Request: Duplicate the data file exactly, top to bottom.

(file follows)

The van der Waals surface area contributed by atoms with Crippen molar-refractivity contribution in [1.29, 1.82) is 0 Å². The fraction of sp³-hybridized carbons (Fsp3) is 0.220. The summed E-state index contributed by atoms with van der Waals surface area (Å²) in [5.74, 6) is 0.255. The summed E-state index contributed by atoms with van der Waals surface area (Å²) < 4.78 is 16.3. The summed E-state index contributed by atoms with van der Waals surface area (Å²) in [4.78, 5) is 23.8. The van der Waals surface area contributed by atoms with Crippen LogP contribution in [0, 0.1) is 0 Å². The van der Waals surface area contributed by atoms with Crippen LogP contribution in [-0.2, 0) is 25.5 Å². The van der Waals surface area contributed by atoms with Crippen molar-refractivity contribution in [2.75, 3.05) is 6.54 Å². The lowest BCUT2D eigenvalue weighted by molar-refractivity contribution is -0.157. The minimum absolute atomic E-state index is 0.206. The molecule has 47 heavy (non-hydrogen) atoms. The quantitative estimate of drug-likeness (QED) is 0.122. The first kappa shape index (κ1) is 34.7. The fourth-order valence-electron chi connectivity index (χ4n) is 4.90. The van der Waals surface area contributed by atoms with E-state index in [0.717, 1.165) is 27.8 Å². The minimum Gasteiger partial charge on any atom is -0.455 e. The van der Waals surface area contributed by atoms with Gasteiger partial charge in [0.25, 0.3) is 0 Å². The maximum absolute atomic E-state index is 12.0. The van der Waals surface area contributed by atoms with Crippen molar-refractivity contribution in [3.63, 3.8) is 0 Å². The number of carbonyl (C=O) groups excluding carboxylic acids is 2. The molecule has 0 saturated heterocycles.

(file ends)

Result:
The van der Waals surface area contributed by atoms with Crippen molar-refractivity contribution in [1.29, 1.82) is 0 Å². The fraction of sp³-hybridized carbons (Fsp3) is 0.220. The summed E-state index contributed by atoms with van der Waals surface area (Å²) in [5.74, 6) is 0.255. The summed E-state index contributed by atoms with van der Waals surface area (Å²) < 4.78 is 16.3. The summed E-state index contributed by atoms with van der Waals surface area (Å²) in [4.78, 5) is 23.8. The van der Waals surface area contributed by atoms with Crippen LogP contribution in [0, 0.1) is 0 Å². The van der Waals surface area contributed by atoms with Crippen LogP contribution in [-0.2, 0) is 25.5 Å². The van der Waals surface area contributed by atoms with Crippen molar-refractivity contribution in [2.75, 3.05) is 6.54 Å². The lowest BCUT2D eigenvalue weighted by molar-refractivity contribution is -0.157. The minimum absolute atomic E-state index is 0.206. The molecule has 47 heavy (non-hydrogen) atoms. The quantitative estimate of drug-likeness (QED) is 0.122. The first kappa shape index (κ1) is 34.7. The fourth-order valence-electron chi connectivity index (χ4n) is 4.90. The van der Waals surface area contributed by atoms with E-state index in [0.717, 1.165) is 27.8 Å². The minimum Gasteiger partial charge on any atom is -0.455 e. The van der Waals surface area contributed by atoms with Gasteiger partial charge in [0.25, 0.3) is 0 Å². The maximum absolute atomic E-state index is 12.0. The van der Waals surface area contributed by atoms with Crippen molar-refractivity contribution in [3.63, 3.8) is 0 Å². The number of carbonyl (C=O) groups excluding carboxylic acids is 2. The molecule has 0 saturated heterocycles.